Literature Study GuidesSurfacingPart 2 Chapter 16 Summary

Surfacing | Study Guide

Margaret Atwood

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Surfacing | Part 2, Chapter 16 | Summary



Tomorrow Evans is coming to take them back, so the narrator's time is running out. She checks the map of rock painting sites again and decides to check another location—a closer one. However, the location is underwater, so she'll have to dive to find it. She puts on a sweatshirt over her bathing suit and goes down to the lake, where, unseen, she watches as David tries to get Anna to pose naked for Random Samples. Anna accuses David of trying to humiliate her. David mocks her and says, "Now just take it off like a good girl or I'll have to take it off for you." She takes off her bikini, gives the middle finger, and dives into the lake.

After Anna and Joe leave, the narrator approaches David, still on the dock. As he fiddles with the bikini top Anna left behind, she asks why he did it. He says, "She asks for it"; she makes him do these things by going off with other men. The narrator takes a canoe and paddles away.


In the first paragraph of this chapter, the narrator gives a reason for her anxiety about running out of time. Her brain is "covering over the bad things and filling the empty spaces with an embroidery of calculations and numbers." This statement both describes her attempt to find and face the truth about her father and her attempt to find out the truth about herself. As fast as she is working to delve into these parallel mysteries, her mind is working to keep the truth covered over. She knows she has repressed or altered memories, and she wants to know why.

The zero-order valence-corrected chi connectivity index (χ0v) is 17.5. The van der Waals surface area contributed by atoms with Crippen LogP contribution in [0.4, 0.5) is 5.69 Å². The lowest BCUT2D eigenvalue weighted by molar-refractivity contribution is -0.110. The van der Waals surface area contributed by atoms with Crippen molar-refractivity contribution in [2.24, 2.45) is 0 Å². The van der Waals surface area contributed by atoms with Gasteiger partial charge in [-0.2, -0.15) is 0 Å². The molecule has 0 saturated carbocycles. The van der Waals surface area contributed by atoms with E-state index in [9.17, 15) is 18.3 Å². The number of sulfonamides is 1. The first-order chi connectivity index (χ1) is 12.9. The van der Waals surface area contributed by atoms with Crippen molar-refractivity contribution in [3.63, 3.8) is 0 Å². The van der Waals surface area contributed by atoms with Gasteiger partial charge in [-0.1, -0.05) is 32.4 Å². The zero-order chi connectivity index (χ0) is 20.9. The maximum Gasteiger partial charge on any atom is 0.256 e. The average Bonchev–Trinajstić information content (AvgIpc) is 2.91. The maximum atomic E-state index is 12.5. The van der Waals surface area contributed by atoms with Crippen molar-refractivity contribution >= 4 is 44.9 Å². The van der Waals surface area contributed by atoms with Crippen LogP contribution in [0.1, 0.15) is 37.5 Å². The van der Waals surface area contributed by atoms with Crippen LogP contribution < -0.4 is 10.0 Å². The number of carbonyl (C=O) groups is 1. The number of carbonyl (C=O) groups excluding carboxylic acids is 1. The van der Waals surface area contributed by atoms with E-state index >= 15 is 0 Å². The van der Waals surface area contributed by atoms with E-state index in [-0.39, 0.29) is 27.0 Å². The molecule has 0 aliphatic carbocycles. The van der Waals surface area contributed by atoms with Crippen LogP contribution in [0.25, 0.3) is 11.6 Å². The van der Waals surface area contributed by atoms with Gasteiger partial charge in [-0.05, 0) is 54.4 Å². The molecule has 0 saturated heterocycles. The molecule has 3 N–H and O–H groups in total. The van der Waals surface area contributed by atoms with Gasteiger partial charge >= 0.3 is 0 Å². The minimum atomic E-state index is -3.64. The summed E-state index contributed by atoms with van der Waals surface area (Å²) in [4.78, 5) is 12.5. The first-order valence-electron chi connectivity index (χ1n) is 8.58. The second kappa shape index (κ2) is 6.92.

Witnessing the scene between David, Anna, and Joe causes the narrator to realize the similarity between herself and David, which has become apparent during their stay on the island. She thinks, "We are the ones that don't know how to love, there is something essential missing in us." The scene also helps the narrator understand David and Anna don't have an emotional bond of love, but they do have a bond. She thinks, "They hate each other; that must be almost as absorbing as love." She likens this to the barometer couple from Madame and Paul's house. The wooden couple has a bond that can't be broken, but it isn't love: it's glue. These bonds are "almost like peace," she notes.

Then she recalls her own mother and father working together to saw wood, and the two of them working together are another version of the barometer couple. Like David and Anna and the barometer couple, her parents had a bond. What is the nature of her parents' bond? In this symbolic image it is sawing—or severing—a birch tree, a tree that, in the opening paragraph of the book, is the victim of a destructive disease moving up from the south.

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